but are those computers networked?
Seriously. The systems with access to SCADA may not themselves have access to the internet. But to state that power plants live in some kind of internet-free zone is silly.
Blaster compromised US power distribution in 2003, not because it was a SCADA attack but because it took out systems at power plants as collateral damage. I suspect there would have been issues even if the SCADA controllers themselves remained entirely untouched by the attack, simply because IT staff at compromised sites were running like hell to fix the Windows boxes.
And blaster was really more of a prank than anything else; it used a publically posted PoC as its payload, looked for new hosts to infect, and crashed systems. Yes, it was a large pain to deal with, but it wasn't installing other code or formatting harddrives on restart or silently phoning home. It was incredibly noisy and easy to see. But it was also very fast!
Power generation infrastructure has been neglected for decades in the US and lots of Europe.
Does anyone here think that the facilities are staffed to afford the eyeballs to do monitoring of logs on SCADA systems?
There was a great Defcon talk on SCADA attacks last year and the presenter admitted "it's noisy as hell. But no one reads the logs, so it doesn't matter." He was considering working with fyodor (nmap) to add the SCADA attack to the nmap toolkit and to make it much quieter.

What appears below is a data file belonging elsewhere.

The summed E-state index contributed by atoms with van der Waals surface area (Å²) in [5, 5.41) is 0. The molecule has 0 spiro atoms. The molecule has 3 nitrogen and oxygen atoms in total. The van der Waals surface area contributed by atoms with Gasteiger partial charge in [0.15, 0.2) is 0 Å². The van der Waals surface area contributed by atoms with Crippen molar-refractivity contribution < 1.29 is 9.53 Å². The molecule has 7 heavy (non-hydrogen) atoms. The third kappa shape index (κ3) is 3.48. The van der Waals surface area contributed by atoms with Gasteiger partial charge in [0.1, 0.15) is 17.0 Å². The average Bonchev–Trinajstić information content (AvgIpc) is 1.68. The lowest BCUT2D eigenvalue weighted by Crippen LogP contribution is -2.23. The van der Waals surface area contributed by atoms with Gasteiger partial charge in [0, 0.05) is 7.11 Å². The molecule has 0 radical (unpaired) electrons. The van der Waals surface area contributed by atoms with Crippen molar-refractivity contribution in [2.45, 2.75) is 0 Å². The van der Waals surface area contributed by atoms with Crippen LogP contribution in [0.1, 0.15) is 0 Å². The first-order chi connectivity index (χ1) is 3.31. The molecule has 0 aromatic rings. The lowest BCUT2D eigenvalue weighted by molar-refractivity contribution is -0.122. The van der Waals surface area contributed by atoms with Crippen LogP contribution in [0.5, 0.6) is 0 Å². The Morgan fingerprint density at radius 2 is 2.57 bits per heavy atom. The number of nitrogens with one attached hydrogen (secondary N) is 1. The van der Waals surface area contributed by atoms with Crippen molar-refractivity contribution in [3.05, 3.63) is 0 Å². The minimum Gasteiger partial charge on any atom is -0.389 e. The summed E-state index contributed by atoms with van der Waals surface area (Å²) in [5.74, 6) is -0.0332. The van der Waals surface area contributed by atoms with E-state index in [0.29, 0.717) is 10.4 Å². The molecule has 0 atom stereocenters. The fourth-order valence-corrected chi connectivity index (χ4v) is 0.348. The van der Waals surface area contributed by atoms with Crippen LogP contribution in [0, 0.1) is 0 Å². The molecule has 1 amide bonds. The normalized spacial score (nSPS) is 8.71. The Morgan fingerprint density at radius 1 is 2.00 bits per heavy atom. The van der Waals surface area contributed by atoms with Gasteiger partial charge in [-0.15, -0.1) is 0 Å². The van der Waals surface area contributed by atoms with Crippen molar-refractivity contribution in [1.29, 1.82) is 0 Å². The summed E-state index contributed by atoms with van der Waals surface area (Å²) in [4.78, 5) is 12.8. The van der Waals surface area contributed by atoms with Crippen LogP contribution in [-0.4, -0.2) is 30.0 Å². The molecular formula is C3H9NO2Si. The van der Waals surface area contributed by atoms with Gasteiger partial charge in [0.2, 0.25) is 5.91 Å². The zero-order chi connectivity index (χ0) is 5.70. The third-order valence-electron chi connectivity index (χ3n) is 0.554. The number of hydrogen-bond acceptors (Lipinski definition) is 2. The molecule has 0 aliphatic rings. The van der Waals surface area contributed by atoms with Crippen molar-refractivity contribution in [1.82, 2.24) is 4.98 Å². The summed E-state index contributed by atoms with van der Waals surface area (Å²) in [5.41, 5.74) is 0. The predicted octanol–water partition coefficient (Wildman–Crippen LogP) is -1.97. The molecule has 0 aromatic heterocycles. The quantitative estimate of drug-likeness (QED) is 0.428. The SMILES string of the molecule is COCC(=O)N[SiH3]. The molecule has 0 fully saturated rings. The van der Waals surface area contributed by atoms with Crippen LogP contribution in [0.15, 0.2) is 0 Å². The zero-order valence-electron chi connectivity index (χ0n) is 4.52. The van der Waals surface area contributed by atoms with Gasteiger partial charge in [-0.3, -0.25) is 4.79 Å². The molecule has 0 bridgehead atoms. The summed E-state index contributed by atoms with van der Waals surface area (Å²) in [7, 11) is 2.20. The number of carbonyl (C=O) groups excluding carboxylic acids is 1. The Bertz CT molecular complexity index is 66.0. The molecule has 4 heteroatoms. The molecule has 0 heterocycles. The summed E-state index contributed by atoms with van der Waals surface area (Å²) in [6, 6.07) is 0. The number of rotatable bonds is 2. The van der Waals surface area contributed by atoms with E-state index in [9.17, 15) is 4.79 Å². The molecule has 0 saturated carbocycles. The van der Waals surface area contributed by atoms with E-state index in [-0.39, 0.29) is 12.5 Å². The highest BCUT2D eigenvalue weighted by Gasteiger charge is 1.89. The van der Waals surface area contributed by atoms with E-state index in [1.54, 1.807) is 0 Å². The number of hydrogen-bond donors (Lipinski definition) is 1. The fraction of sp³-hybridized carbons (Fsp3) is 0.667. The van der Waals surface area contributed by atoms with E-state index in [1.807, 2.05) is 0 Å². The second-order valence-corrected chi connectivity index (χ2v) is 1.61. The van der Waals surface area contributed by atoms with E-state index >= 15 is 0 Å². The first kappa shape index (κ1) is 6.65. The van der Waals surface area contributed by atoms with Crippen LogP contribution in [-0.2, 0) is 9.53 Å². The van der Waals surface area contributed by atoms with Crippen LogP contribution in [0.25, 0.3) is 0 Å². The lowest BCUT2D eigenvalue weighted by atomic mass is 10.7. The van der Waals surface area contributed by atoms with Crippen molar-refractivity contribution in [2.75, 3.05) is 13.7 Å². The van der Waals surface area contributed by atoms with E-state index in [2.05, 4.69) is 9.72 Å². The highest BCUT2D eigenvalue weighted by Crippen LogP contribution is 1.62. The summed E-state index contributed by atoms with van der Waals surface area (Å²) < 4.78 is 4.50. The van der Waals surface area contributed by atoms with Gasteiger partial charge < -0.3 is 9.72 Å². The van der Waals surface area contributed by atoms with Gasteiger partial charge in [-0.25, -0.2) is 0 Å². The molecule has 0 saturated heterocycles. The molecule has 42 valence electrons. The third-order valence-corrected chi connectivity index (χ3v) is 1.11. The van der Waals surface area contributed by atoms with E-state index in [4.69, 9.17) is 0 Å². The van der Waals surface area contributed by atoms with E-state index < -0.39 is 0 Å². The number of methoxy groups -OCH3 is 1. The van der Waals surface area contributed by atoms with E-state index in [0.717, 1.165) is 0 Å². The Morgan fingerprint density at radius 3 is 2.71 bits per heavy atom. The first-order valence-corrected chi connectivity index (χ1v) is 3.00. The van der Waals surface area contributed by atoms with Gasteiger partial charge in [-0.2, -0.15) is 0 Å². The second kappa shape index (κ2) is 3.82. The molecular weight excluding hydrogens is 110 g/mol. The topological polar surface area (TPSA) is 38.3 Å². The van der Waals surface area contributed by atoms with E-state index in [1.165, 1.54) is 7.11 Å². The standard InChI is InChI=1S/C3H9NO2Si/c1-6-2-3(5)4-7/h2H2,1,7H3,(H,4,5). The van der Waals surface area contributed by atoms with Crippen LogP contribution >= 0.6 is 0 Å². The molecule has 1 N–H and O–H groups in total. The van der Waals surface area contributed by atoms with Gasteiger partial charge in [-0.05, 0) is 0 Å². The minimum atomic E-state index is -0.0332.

Once you're inside a network, if you know what you're doing, whether an internal host talks to the internet or not is not a problem. As long as they talk to switch ports, you can talk to them. If you can get the guy who answers phones to read your email and click on a link, or visit your website, the odds that you can get access to a windows box that talks to internal switches just went through the ceiling.
The real concern is not worms or script kiddies. It's people with folks on salary with training and practice doing attack/defense in teams. State actors and large organizations could undoubtedly do this; the real problem is in coming up with a defense against it in a heavily privatized and decentralized system.
We mostly dislike the geographic firewalls in China, Australia, Burma, etc.
We may ultimately find that what we need are business sector firewalls mandated by governments that can require all actors in a given sector to be running behind a common and commonly secured set of connections. Not just hardware platforms, but actually insist these folks drop their current addresses and buy leased lines to dedicated data centers with budget for ingress and egress monitoring and response.
My guess is we won't get to a state like that until someone seriously, ahem, degrades performance on SCADA infrastructure. The politics of doing it may be completely untenable even then.